DIY - Succulent Pumpkins!

Succulent pumpkins are one of fall’s hottest trends, and it’s not hard to see why. They are absolutely beautiful and a long lasting addition to your home’s decor, whether displayed inside or out. And the best part, they’re fun and easy to make!

Jen Tao - DIY Pumpkins - Botanical Bright

What you’ll need…


  • Any size pumpkin - try to select one that is firm all over and doesn't have any cuts or bruises
  • Hot glue gun and glue (More on Using Glue on Succulents)
  • Garden shears
  • Succulent cuttings (how many will depend on the size of your pumpkin)
  • Sphagnum Moss
Jen Tao - DIY Pumpkins - Botanical Bright

*Notes about succulent cuttings: If you are like me you’ll probably just attack all your succulents and end up with way more cuttings than you’ll need...which, of course, is fine because they won’t go to waste and can easily be replanted. (Yay succulents!) But if you’d prefer to not be left with a handful of extra cuttings, just gather up the plants you want to work with and snip them off as you go.*


1. Grab enough moss to cover the top of your pumpkin then glue it in place using your hot glue gun. I’ve found it’s easier to work in small sections because the glue can start to harden quickly when it touches the pumpkin.

Jen Tao - DIY Pumpkins - Botanical Bright

Jen Tao - DIY Pumpkins - Botanical Bright

2. I like to plan out what succulents I’m going to put where before I start gluing (more information about gluing & cutting) so I first place the cuttings on the pumpkin to get an idea of how it will look. When I’m happy with the way it’s come together, I’ll carefully lift up and glue the cuttings in place one at a time. Once you start to attach them you may have a couple spots than need one or two extra so go ahead and fill in any spots that need it. I like to have smaller cuttings on hand for just this reason!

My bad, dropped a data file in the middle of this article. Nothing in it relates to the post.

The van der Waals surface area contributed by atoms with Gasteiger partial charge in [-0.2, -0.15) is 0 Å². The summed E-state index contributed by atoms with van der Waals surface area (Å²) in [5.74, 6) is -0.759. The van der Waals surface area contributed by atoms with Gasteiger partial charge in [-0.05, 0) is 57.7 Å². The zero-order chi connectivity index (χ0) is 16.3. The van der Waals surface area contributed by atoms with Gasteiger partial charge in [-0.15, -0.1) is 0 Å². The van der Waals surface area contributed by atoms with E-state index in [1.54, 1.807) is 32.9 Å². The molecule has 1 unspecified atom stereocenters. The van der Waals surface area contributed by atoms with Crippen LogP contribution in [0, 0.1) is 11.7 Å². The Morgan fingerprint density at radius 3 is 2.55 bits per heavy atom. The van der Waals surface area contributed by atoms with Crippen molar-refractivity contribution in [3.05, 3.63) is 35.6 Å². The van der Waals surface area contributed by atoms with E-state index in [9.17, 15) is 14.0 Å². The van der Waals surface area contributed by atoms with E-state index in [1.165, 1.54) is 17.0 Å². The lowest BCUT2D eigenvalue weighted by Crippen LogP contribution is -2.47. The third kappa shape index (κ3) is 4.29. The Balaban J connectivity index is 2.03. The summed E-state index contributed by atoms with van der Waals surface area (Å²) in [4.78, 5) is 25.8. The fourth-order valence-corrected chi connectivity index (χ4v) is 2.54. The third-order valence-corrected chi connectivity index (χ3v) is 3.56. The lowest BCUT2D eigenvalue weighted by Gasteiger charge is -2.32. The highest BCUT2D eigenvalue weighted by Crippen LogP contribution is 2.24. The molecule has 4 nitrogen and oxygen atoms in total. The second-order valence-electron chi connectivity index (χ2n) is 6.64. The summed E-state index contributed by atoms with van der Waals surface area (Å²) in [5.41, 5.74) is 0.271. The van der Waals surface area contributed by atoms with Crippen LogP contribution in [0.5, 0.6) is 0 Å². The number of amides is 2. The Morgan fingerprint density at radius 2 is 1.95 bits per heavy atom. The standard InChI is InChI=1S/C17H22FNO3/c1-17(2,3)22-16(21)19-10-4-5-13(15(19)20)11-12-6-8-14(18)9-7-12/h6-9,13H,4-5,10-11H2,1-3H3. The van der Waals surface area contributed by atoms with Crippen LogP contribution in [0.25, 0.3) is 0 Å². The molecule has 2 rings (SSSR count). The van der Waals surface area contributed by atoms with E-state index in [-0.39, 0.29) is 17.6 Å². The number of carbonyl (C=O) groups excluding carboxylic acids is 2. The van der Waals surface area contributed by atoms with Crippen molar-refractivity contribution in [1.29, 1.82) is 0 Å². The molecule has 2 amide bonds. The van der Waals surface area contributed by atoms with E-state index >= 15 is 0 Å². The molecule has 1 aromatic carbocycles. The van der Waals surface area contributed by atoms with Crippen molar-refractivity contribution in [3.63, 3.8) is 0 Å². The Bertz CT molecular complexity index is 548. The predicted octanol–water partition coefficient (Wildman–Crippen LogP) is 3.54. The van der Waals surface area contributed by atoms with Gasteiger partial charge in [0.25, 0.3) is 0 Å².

Jen Tao - DIY Pumpkins - Botanical Bright

    Jen Tao - DIY Pumpkins - Botanical Bright

    Jen Tao - DIY Pumpkins - Botanical Bright

    3. You’re done! It’s that simple!


    Since you didn’t cut into the pumpkin, it should last quite some time. As far as care and maintenance goes, place in a location that gets a good amount of light to keep the succulents from stretching. You can give the succulents a spray with a water bottle once a week if they start to look dry. Once the pumpkin starts to go bad, the succulents can be easily removed and placed in a pot of succulent soil where they will root in and continue to grow.

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    1 comment

    • Such a fabulous idea. thanks for sharing.

      Anita Lackey

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